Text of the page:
Several years after the events, two of the children passed away. They had been told that the Lady would come for them in a short time. The focus for many years was then on Lucia, who lived until 2005. She spent more than seventy years as a Carmelite nun, then passed away just a few weeks before Pope John Paul II, whohad put full papal authority behind the apparitions with a series of activities. He initially visited Fatima (as had Pope Paul VI) and then, in response to the message of Fatima, consecrated Russia to the virgin. On May 13, 2000, he canonized the two deceased visionaries, Francisco and Jacinta.

Pope John Paul II’s interest in Fatima was greatly stimulated by an event that occurred on the anniversary of the first apparition in 1981. In the middle of a crowd, he bent to kiss a picture of the virgin carried by a pious believer. As he did so, a bullet whizzed over his head. Had he not responded to the picture, he would have been killed.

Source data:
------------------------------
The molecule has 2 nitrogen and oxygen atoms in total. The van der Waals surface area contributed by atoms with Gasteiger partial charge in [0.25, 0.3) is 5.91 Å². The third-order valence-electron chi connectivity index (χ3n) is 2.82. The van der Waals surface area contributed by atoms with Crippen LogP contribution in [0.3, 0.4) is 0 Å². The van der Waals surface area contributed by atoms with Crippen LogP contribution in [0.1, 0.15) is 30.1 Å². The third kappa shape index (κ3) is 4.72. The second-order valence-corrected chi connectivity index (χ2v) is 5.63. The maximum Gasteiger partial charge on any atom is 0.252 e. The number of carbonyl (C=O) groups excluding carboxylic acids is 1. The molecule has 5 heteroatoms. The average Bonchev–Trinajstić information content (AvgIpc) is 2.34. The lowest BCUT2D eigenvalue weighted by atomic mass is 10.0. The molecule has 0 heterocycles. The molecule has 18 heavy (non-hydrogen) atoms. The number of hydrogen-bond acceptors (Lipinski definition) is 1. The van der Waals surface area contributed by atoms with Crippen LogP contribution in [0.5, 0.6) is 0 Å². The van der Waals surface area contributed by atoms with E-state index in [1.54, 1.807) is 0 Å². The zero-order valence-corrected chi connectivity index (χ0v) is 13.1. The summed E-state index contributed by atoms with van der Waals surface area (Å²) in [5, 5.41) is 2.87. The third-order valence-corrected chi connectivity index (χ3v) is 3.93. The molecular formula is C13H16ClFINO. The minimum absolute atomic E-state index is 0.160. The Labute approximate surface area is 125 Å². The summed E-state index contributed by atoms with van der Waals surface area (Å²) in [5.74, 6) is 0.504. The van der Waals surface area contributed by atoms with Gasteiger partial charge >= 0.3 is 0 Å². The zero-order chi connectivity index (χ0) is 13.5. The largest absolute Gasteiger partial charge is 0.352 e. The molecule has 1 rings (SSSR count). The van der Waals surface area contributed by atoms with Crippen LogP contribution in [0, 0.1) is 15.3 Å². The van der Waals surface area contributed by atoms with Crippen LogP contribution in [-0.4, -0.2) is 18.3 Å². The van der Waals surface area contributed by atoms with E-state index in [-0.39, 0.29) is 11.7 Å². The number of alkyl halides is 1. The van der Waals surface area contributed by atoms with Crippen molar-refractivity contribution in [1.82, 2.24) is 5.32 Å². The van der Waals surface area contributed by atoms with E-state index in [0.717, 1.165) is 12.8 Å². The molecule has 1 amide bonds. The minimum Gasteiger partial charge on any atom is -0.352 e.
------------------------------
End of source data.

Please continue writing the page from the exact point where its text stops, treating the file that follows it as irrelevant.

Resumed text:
The basic message at Fatima called for increased devotion to the rosary and the Immaculate Heart of Mary. However, during the July apparition, a longer secret message was given to the children. This secret message would become the focus of much interest in Fatima. The secret message was in three parts. Lucia committed the secret message to paper in the 1940s, but only the first two parts were revealed. These parts included a vision of hell and the need for further devotion to the sacred Heart.